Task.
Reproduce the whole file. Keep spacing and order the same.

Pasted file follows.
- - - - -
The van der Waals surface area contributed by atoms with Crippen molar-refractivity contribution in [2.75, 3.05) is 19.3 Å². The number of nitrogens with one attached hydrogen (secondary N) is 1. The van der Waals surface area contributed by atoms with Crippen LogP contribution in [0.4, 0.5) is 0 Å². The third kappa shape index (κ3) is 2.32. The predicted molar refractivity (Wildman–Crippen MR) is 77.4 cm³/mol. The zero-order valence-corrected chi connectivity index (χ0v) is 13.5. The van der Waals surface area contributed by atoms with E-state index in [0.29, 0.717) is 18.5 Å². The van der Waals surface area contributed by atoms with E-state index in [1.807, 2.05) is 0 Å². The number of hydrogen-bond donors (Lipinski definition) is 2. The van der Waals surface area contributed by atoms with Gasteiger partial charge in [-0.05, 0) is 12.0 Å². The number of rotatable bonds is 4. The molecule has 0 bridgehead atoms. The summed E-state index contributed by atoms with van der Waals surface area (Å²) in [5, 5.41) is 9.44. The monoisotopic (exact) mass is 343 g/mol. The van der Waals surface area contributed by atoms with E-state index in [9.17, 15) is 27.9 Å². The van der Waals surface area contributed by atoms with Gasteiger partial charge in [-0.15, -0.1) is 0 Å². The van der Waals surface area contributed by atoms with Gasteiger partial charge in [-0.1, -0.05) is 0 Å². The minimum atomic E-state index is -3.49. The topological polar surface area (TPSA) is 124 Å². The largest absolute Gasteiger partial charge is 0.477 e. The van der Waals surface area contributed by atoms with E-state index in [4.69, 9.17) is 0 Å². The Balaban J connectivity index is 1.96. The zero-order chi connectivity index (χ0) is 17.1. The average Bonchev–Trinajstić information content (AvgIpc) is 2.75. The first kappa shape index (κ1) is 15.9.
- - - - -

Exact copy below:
The van der Waals surface area contributed by atoms with Crippen molar-refractivity contribution in [2.75, 3.05) is 19.3 Å². The number of nitrogens with one attached hydrogen (secondary N) is 1. The van der Waals surface area contributed by atoms with Crippen LogP contribution in [0.4, 0.5) is 0 Å². The third kappa shape index (κ3) is 2.32. The predicted molar refractivity (Wildman–Crippen MR) is 77.4 cm³/mol. The zero-order valence-corrected chi connectivity index (χ0v) is 13.5. The van der Waals surface area contributed by atoms with E-state index in [0.29, 0.717) is 18.5 Å². The van der Waals surface area contributed by atoms with E-state index in [1.807, 2.05) is 0 Å². The number of hydrogen-bond donors (Lipinski definition) is 2. The van der Waals surface area contributed by atoms with Gasteiger partial charge in [-0.05, 0) is 12.0 Å². The number of rotatable bonds is 4. The molecule has 0 bridgehead atoms. The summed E-state index contributed by atoms with van der Waals surface area (Å²) in [5, 5.41) is 9.44. The monoisotopic (exact) mass is 343 g/mol. The van der Waals surface area contributed by atoms with E-state index in [9.17, 15) is 27.9 Å². The van der Waals surface area contributed by atoms with Gasteiger partial charge in [-0.15, -0.1) is 0 Å². The van der Waals surface area contributed by atoms with Gasteiger partial charge in [-0.1, -0.05) is 0 Å². The minimum atomic E-state index is -3.49. The topological polar surface area (TPSA) is 124 Å². The largest absolute Gasteiger partial charge is 0.477 e. The van der Waals surface area contributed by atoms with E-state index in [4.69, 9.17) is 0 Å². The Balaban J connectivity index is 1.96. The zero-order chi connectivity index (χ0) is 17.1. The average Bonchev–Trinajstić information content (AvgIpc) is 2.75. The first kappa shape index (κ1) is 15.9.